Much to the dismay of veterans like Bishen Singh Bedi and Sanjay Manjarekar, both Virat Kohli and Ravi Shastri came out openly in support of Ishant Sharma.
This display of solidarity with an aggressive fast player who bowled his heart out on this tour has definitely boosted the morale of other young players of Team India.
Is the aggression of Kohli-Shastri combination working well for Team India?
It's not only the captain who has injected an element of aggression into Team India. Team director Ravi Shastri is also known for his aggressive approach and the combination has started producing results.
“If India created history by winning first overseas victory against Sri Lanka in last 22 years then it was only because of the aggressive approach of Virat Kohli and Ravi Shastri. The truth is that this team is short on merit and it's only the aggression of the captain and the coach that has resulted in the much coveted victory against Sri Lanka,” said former Test player Chetan Sharma.
“ The aggressive approach changes the atmosphere of the dressing room. And I can tell you from my experience that it has a positive impact on the team. The players start believing in themselves,” Chetan added.
The historic victory in Sri Lanka proves that the kohli-Shastri combination has successfully injected “killer instinct” into Team India. The players have now started believing that they can still turn the match in their favour even if things are not going their way at that moment.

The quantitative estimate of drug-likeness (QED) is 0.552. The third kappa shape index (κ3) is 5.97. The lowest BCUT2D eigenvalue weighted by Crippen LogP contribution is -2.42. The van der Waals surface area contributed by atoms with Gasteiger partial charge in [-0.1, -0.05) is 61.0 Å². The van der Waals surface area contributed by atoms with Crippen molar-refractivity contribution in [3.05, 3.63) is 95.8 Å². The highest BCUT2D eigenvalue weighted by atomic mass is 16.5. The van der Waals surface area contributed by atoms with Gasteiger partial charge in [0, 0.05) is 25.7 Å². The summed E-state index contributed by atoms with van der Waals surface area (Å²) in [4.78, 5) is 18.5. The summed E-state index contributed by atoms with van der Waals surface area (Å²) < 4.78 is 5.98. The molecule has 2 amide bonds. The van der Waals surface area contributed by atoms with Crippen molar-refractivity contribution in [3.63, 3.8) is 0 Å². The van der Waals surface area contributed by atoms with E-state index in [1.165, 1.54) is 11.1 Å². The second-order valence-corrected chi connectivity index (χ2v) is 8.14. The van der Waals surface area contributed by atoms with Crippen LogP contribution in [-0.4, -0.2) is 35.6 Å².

The comfort level between Virat Kohli and Ravi Shastri seems to be excellent. Ravi Shastri's background and cricket record has earned him immense respect from both the captain and the players.
"Ravi Shastri is a guy who does not shy away from responsibility. He is someone who takes the blows on the chin. He keeps moving forward. There is no two ways about his thinking. He is the most amazing person to have around this team right now because it is a young unit and the kind of confidence he gives. He has authority; when he speaks people respect him,” Virat Kohli had remarked.
And Chetan Sharma fully agrees with Virat Kohli on this.
“Ravi Shastri is one guy who will help you a lot if you are willing to listen. He is a veteran cricketer and has deep understanding of the game. I can vouch for his knowledge and sincerity because I have played along with him and have shared dressing room with him. It's good that Kohli is getting along well with Shastri,” Chetan said.
Does it mean that Kohli's predecessor M S Dhoni did not gel well with Ravi Shastri?
Cricket analysts point out that Dhoni's case was a little different given the fact that he was already considered a legend by the time Shastri took over as the Team Director. Since he had already tasted success having won both ODI and T20 World Cups, his reverence for Ravi Shastri was not the same compared to Kohli.
Virat Kohli, however, carries no baggage and is more than willing to listens to Ravi Shastri's advice.